Sort of

I was going to write a long post about how I've noticed that people have been using "sort of" in their speech more often, such as hearing in a discussion or panel, "Tell us what you think of your experience and how it sort of affected your views." It's like people want to be polite and evasive instead of speaking in a straightforward manner. 

Then I found a thorough analysis which includes the declaration, "Using 'kind of/sort of' allows a speaker to moderate their statements and build in some vagueness and wiggle room. It’s a way to hedge one’s bets should someone take offense or question what’s been said."

That makes sense. It's a kind of softening statement. I also hear it in corporate meetings, organizational discussions, etc. I'm not saying it should never be used, because I've also been in meetings where someone was arguing and falsely accusing people, offending people while getting a pass for their vitriolic expressions. I'd rather hear "sort of" than scorched-earth yelling, where the speaker does not acknowledge or respect others' humanity. 

But it is a trend, and the blog post I discovered also exposed me to the Google Ngram Viewer, which I had no idea existed, and which I'll start using from now on to see patterns of language use.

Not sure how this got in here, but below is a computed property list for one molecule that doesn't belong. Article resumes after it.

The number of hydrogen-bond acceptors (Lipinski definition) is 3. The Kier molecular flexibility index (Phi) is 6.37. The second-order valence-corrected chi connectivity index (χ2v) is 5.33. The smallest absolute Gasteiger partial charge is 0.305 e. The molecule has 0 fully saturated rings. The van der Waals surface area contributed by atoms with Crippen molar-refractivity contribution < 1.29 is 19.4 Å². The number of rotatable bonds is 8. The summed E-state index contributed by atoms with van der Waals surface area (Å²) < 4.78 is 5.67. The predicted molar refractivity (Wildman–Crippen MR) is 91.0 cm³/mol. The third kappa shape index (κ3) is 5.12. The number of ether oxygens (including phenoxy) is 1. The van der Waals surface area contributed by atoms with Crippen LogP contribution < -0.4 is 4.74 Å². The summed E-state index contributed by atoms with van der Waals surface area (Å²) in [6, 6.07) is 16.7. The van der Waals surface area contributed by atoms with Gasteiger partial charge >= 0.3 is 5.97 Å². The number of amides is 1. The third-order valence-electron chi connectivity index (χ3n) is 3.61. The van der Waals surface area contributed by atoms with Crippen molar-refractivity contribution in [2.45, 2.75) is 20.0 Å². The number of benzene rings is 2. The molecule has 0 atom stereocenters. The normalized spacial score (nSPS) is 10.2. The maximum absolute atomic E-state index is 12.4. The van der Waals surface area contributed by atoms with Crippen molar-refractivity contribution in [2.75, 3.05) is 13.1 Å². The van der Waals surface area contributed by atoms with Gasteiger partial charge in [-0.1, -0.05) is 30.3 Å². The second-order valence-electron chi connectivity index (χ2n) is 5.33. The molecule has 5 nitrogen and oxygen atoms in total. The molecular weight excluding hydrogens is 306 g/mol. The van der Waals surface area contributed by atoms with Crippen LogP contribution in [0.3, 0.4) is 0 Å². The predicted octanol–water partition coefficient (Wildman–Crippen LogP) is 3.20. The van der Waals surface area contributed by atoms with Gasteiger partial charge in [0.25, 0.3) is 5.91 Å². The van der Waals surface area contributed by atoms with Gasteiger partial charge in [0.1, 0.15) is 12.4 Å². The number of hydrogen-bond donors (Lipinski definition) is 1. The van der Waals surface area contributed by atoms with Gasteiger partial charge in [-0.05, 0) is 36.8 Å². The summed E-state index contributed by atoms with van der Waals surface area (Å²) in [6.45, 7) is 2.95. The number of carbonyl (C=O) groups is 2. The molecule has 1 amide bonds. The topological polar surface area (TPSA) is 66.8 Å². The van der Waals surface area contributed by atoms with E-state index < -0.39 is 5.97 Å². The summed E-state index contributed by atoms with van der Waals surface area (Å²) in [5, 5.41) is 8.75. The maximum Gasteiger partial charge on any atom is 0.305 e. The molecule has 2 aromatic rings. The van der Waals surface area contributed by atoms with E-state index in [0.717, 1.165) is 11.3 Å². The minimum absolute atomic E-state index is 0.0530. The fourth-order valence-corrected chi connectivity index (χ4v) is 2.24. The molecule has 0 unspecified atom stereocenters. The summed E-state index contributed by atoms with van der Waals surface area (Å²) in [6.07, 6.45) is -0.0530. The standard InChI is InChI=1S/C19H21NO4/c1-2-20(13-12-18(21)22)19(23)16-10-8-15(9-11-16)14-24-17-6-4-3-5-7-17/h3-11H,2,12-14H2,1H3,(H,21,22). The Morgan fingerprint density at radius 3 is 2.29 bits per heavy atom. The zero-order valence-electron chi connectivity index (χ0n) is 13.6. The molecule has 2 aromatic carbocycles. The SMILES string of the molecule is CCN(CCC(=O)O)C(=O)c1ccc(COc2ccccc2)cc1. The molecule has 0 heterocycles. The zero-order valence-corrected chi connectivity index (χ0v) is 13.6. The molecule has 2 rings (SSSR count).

And btw--I started saying "like" a lot in the past decade because I don't always want to appear blunt. So if I'm saying something, I might slow down and add "like" to cushion my words and make me seem less assertive. I really shouldn't do that and should just be who I am, but I deal with different kinds of people so I sometimes attempt to soften my delivery. Which probably doesn't work anyway because it doesn't sound too intelligent [n]or eloquent.

p.s. the e-book version of my debut novel is still at Amazon, and the price for the print version has been reduced: buy at the Eckhartz Press site.